TikTok is spelling out to its European users of the platform that their data can be accessed by employees outside the continent, including in China, amid political and regulatory concerns about Chinese access to user information on the site, according to a media report.

The Chinese-owned social video app is updating its privacy policy to confirm that staff in countries, including China, are allowed to access user data to ensure their experience of the platform is “consistent, enjoyable and safe”, The Guardian reported.

The other countries where European user data could be accessed by TikTok staff include Brazil, Canada, and Israel as well as the US and Singapore, where European user data is stored currently, the report said.

TikTok’s head of privacy in Europe, Elaine Fox, said: “Based on a demonstrated need to do their job, subject to a series of robust security controls and approval protocols, and by way of methods that are recognized under the GDPR [the EU’s general data protection regulation], we allow certain employees within our corporate group located in Brazil, Canada, China, Israel, Japan, Malaysia, Philippines, Singapore, South Korea, and the United States, remote access to TikTok European user data.”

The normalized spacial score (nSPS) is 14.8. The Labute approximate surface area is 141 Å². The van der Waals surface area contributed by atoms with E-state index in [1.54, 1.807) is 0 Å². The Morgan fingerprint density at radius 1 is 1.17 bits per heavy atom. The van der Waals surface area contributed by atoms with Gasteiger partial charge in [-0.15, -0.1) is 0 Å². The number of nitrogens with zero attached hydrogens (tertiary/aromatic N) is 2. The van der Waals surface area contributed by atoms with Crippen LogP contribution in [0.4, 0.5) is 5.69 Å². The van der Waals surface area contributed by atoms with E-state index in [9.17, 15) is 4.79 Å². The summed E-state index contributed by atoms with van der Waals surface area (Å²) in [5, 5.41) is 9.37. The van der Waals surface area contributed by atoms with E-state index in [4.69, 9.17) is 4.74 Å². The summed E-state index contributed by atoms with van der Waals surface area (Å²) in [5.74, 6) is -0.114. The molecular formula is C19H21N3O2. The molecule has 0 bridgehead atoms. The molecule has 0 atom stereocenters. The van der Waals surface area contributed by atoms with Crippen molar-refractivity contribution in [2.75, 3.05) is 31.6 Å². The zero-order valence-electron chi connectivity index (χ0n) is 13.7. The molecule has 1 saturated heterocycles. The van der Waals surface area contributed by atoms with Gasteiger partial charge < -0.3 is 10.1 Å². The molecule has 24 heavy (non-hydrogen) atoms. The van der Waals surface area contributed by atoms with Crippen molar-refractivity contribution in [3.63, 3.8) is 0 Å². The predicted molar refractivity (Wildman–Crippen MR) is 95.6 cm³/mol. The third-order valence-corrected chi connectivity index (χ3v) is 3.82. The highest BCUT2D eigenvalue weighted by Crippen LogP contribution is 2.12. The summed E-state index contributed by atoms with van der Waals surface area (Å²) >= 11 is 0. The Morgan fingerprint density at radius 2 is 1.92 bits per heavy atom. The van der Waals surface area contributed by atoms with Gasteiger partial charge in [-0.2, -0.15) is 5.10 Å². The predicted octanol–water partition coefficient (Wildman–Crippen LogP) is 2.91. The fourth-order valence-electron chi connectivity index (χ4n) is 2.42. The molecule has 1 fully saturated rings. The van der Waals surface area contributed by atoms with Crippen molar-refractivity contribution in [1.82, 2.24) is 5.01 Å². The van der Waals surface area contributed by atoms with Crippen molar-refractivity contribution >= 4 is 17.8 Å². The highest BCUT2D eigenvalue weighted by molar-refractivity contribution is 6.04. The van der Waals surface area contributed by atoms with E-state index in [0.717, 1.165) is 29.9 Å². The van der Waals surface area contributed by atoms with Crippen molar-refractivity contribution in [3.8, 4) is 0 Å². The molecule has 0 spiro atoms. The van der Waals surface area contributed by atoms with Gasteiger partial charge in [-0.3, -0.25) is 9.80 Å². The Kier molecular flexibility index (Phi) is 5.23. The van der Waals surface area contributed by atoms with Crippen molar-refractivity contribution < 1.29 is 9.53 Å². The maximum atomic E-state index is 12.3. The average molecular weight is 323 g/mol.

Data could be used to conduct checks on aspects of the platform, including the performance of its algorithms, which recommend content to users and detect vexatious automated accounts. TikTok has previously acknowledged that some user data is accessed by employees of the company’s parent, ByteDance, in China.

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In a letter to Republican senators disclosed in July, TikTok’s chief executive, Shou Zi Chew, said a “narrow set of non-sensitive” US user data could be viewed by foreign employees if approved by a US-based TikTok security team. He added that none of the data were shared with Chinese government officials, The Guardian reported.

The privacy policy update, which applies to the UK, the European Economic Area, and Switzerland, and which goes live on December 2, takes place against a backdrop of political and regulatory pressure over the use of data generated by the app, which has more than a billion users worldwide.